2022 forecast: How marketers must learn from Biogen's marketing struggles with Aduhelm

The U.S. approval of the first new Alzheimer’s disease (AD) drug in nearly two decades caused a major boon in research, but, for marketers, the fallout from Biogen’s FDA green light for Aduhelm has put a major dampener on the party. 

This should all be a cautionary tale for Eli Lilly and Roche, two other Big Pharmas with similar AD drugs in the pipeline, and both of which, after Aduhelm, could also get their drugs donanemab and gantenerumab, respectively, approved in the U.S.

Any approval will be some time off, but marketing plans start early. What we know is that pricing will be a key concern, but so too will be just how to market new AD drugs; Biogen had a perfect storm of issues, but Lilly and Roche won’t be immune to this.

Lilly is doing an actual head-to-head against Aduhelm with donanemab; a clear win here is a clear win for the marketing team A clear loss, or a complex draw, makes things much tougher. Lilly is also expected to finish of its confirmatory trial for its drug in 2023, proving to the FDA it can help AD patients; Biogen isn't expected to get its done until 2026, so Lilly has an advantage here, too.

Neither Lilly nor Roche wanted to talk about their campaigns, not surprising given that their meds are still experimental and they don’t want their plans public ahead of time, but several top execs at leading marketing firms told Fierce Pharma Marketing that engagement with doctors and patients can be a double-edged sword.

In one way, it’s the biggest boon for marketing: Having engaged customers who know your brand and your story is the goal of pharma marketing, but when your customers know everything, the good and the bad, in minute detail, and when it makes mainstream news, like Aduhelm, it can come back to bite.

The unexpected approval of Aduhelm in the spring of 2021 led to a flurry of ads from Biogen for Jim and Jane, the two central characters in a campaign is designed to prompt people to screen for early Alzheimer's symptoms or mild cognitive impairment.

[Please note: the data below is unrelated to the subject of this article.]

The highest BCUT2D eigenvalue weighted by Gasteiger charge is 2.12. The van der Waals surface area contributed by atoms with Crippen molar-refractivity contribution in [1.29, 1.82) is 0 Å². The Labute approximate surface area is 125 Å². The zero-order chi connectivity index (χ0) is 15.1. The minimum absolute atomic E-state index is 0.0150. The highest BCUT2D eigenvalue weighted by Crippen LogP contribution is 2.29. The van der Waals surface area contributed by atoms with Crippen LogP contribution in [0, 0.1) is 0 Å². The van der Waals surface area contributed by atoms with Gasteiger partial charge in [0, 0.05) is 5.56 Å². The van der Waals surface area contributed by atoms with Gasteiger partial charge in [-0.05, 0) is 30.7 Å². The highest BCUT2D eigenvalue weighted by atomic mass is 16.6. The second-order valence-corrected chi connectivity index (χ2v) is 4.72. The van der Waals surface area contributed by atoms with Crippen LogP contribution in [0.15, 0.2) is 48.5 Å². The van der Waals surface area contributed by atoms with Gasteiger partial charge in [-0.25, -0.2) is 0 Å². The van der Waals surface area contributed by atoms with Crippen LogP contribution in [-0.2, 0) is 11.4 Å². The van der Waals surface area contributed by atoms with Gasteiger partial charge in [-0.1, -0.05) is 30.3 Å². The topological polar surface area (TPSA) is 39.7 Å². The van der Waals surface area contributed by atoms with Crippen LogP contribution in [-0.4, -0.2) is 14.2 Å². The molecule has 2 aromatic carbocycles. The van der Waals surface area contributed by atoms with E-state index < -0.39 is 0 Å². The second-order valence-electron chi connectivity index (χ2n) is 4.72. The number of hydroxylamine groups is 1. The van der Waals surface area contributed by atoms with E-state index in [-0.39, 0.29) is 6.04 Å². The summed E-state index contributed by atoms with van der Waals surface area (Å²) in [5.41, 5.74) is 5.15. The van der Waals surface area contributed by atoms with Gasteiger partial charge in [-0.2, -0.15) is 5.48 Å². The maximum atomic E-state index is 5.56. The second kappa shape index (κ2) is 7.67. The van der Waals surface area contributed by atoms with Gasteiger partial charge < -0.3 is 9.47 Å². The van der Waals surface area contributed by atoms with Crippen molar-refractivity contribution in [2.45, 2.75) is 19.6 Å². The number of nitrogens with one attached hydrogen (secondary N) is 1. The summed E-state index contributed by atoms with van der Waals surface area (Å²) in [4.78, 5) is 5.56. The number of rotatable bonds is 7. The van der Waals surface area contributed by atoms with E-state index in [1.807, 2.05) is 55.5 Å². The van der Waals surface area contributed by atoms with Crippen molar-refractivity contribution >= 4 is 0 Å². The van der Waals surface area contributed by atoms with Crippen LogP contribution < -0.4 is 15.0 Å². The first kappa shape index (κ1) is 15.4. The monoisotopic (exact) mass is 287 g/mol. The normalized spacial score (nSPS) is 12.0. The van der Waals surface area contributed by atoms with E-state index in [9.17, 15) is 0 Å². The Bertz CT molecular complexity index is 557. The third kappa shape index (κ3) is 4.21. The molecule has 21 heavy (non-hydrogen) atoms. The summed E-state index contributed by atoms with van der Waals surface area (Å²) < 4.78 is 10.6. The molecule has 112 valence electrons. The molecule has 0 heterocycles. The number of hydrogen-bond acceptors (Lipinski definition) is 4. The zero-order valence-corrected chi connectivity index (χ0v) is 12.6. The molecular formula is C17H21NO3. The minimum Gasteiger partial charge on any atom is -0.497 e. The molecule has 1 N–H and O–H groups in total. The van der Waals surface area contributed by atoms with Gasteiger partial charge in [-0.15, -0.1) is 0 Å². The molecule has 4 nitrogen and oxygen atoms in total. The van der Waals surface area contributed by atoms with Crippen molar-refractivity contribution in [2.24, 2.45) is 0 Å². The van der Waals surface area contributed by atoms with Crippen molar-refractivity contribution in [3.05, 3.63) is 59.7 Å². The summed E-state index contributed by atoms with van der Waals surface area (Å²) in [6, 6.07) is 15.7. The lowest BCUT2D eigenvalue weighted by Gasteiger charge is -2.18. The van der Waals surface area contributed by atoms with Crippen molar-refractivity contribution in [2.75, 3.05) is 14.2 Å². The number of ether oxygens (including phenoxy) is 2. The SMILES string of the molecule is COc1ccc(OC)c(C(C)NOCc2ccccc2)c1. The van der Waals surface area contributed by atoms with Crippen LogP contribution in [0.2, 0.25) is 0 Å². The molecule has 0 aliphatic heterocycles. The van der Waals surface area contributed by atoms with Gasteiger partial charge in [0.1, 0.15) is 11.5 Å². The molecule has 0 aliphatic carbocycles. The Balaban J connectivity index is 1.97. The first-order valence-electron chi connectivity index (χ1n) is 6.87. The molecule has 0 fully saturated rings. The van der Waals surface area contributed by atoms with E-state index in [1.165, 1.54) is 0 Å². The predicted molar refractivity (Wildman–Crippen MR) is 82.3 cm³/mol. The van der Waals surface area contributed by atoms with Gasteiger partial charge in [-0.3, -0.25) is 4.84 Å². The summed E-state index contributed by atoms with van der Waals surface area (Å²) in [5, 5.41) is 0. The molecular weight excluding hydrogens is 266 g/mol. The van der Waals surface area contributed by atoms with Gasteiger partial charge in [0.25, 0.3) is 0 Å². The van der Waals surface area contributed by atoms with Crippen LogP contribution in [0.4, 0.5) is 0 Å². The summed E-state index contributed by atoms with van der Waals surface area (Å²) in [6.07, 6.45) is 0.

In the summer, this campaign was featured in a lengthy ad in The New York Times, and seemed to be the start of a slow but steady push for a company increasingly reliant on Aduhelm sales for its future growth.

This was a fairly soft approach, not talking up the drug specifically, but rather focusing on the signs and symptoms of AD more generally, following the traditional disease campaign arc.

But then they tried a slightly different tact, cooking up a new online symptoms quiz designed as a fairly crude screening tool for those who may have signs of AD, and then signposting to get further testing, which ultimately could lead to them taking Aduhelm.

RELATED: High-profile Biogen ads hype early Alzheimer's detection as hospitals reject Aduhelm prescriptions

Biogen’s ploy, targeting consumers' concerns over what could be a chance occurrence, is not a unique pharma marketing tactic. Nonetheless, it quickly drew criticism from some who saw it as a predatory maneuver to promote Biogen's treatment.

These approaches struggled to create a return on investment because of the reality on the ground: The FDA’s expert review panel, which combs through the drug’s data ahead of the official FDA yay or nay, in fact rejected the drug in late 2020, so that when an approval came a few months later, this took many by surprise.

Providers also bulked at the $56,000 price tag, a high cost that comes amid questionable efficacy in most AD patients and lingering questions over safety. It's since halved the price of its drug, and this is another lesson for Lilly and Roche.

This all came to together to cause considerable barriers for Biogen’s marketing drive, and we can see in the raw numbers how tough things are: Earnings from Aduhelm hit just $300,000 in the third quarter of 2021, and, while it is early days and COVID hasn’t made life easy for the industry, many of the challenges are Aduhelm-specific.

What we can expect for next year will be a more cautious affair in terms of AD marketing, and it will be one in which lessons from Biogen will be paramount, for itself and its rivals. Despite AD being such a major disease burden, and a drug for the disease, Aricept, being on the market for nearly 20 years, AD marketing is still in the early stages.

A focus more on patients and their caregivers, so often their partner or spouse, in any marketing campaign will be more rewarding. But, as we've learned from COVID vaccines and drugs, the key will be focusing on how well a product works. With AD, a patient and their family want as much of that person back as they can get for as long as possible. Showing that will drive more interest than relying on boosting diagnosis.